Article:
The One Where I Bonk At Mile 2

Marathon training was going very well – up until last week.

My training plan involves running 4x per week. Usually, I’ve been doing Tuesday, Wednesday, Thursday, and Sunday. I vary it a little, but with the exception of a couple very hot days in the summer, I’ve been able to hit every milage goal. For the past few weeks, I’ve been thinking “Don’t break the chain!!” (from Jerry Seinfield’s productivity theory). Meaning, don’t miss a run! You’re so close now!

This week involved very long days, a sick child, a husband with a strained back, and gobs and gobs of school work. I knew this week would be hard, but I didn’t realize HOW hard. Luckily, this week was a “dip” week (a lower-total-milage recovery week) in the plan, but even that didn’t make my body want to cooperate.

Tuesday I was supposed to do 4 miles + 4 strides, but after last weekend’s 16 miler, my left hamstring was still sore, so I took an extra rest day, and planned to just do 3 runs total this week. I planned to do 4 + 4 on Wednesday morning before work, but because of time constraints 4 + 4 turned into 3.5 miles and no strides. I knew it would be slow so I didn’t even put my Garmin on because I couldn’t bear to look at my pace. It was kind of a dead-legged run, but whatevs, I got most of it done.

Thursday, I was tiredly psyched for 6 miles. I had to wait until hubby got home from work. I headed to the rec center and do as many miles as I could on the paved, flat trails, and then do hopefully little-if-any inside on the treadmill, as I had done before. But I had a lightbulb moment – with that lightbulb literally appearing over my head – I could wear a headlamp! Some of the trail is lit, and some of the trail is in a dark, dark forest, so I was all set to plop my headlamp on my hat, and cruise around and scare the deer. I even took this photo, in anticipation of writing a post solely about the headlamp:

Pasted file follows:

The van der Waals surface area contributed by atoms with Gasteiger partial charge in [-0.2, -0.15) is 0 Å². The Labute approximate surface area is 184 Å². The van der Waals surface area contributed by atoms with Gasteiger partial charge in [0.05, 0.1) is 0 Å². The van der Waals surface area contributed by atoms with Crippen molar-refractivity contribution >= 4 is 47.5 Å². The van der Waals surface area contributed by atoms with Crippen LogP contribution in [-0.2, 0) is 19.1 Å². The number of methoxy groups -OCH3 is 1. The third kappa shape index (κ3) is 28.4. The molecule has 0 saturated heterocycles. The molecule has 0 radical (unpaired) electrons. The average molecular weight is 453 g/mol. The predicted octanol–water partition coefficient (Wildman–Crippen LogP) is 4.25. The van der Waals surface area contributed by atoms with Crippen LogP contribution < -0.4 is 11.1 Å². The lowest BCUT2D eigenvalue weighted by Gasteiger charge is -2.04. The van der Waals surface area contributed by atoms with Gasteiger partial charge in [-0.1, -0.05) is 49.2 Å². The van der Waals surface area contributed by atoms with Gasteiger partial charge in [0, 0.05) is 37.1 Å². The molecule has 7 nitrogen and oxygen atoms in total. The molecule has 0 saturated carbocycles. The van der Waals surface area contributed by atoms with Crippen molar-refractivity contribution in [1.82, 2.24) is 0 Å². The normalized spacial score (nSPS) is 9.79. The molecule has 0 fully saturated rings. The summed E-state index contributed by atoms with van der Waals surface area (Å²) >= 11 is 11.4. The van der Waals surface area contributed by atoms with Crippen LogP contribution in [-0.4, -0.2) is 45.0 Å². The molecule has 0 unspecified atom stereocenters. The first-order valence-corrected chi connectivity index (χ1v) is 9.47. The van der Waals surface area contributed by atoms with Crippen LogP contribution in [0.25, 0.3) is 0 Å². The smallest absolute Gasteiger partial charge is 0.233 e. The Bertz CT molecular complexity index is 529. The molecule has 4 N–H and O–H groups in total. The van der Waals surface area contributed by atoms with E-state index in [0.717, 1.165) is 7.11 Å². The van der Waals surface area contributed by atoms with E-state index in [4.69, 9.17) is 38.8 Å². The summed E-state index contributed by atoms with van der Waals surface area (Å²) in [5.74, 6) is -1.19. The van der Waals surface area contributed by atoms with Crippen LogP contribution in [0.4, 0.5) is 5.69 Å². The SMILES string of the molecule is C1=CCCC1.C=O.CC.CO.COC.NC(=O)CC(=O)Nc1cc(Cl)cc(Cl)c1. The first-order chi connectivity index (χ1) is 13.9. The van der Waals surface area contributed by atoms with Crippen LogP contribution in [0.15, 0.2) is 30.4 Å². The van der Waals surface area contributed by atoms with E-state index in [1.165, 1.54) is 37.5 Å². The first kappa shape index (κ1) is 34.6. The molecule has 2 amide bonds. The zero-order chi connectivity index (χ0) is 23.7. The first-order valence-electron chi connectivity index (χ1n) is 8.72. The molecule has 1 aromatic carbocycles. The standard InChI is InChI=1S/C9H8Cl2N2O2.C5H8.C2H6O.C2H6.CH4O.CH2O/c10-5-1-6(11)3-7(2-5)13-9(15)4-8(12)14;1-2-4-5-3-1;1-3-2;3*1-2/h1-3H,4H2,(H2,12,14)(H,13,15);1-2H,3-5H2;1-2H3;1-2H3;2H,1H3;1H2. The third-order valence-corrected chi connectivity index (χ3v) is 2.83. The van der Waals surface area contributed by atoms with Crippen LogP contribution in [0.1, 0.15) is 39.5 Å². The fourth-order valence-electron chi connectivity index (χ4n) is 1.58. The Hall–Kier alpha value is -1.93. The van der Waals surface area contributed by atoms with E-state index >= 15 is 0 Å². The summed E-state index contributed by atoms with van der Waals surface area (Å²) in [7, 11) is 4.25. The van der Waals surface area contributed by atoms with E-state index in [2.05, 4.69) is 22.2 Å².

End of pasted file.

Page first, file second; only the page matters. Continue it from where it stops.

There’s still a glimmer of hope left in my eyes.

After I took the photo, I turned the lamp off so that I could do some pre-run stretches and whatnot. I went to turn the lamp back on – nadda. Nothing, not even a flash. I checked the batteries – they were fresh. I wrestled with the damn headlamp in the parking lot of rec center for 5 minutes, all the while thinking, I’m losing daylight! Nooooooooo! I grudgingly threw the lamp back in the car and moped into the rec center.

I was so pissy about the darn lamp, how dare it ruin my night run! But I never get to watch TV anymore, so I put on HGTV, switched the pace to a pokey 10:45, and started pounding the belt of the dreadmill.

Me no likey the treadmill. There’s no breeze, no sunshine (or moonshine) and I’m at the mercy of the belt speed. It makes my hips sore, I often accidentally smack the emergency stop button and have to reset the whole run, and I can’t look to my side without clotheslining the arm rails…I know, I know…first-world problems.

Being that I got an average of 5 hours sleep each of the past 3 nights in a row, I put in 2 miles and just…stopped. I couldn’t go any further. It wasn’t a matter of hydration or hamstring. I was just plain pooped.

Not one to let it go easily, I decided to at least power-walk another 2 miles, and even that turned into a slog where I found myself lowering the pace bit by bit. That, and I wanted to see how House Hunters turned out. Go for house number 3…number 3, people!

I moped home and went to bed. I knew it was just a minor setback. But still, in my perfectionist mind, I broke the chain. I bombed. Could it happen again in training? Could it happen in the marathon? Ugh, I let my mind go there. And then I couldn’t sleep again. Get me off this crazy train!

Bad runs suck hard. How do you get out of that hole?

5 thoughts on “The One Where I Bonk At Mile 2

  1. The best part about your “break the chain” week? It’s over. Put it behind you and re-focus your energy on this week. That’s what I’ve had to do more than once, and it helps! You are doing incredible!!!

  2. You’ve got this, Nancy! Last week is over. We’ll all hold you accountable if necessary or just get out there and run for me so I can live vicariously through you since I’m not allowed to run these days. We all have times where we are not motivated to run. They pass. Can’t wait to hear how this week goes.

  3. you are lucky this surfaced now!!! your body needed to do what it did, and you will so rock the marathon . . . . . you’re trained, you’re psyched, you’ve fallen, you’ve gotten up, you’re focused, you’re an athlete . . . you’re a runner (soon to be a marathoner, and not just any marathoner, but A NYC marathoner!!!!!!) :):):):):):):):):):):):):):):) and . . . . you, are, fierce . . . . .

  4. Pingback: 12 Miles and Back In the Game | See Nancy Run.

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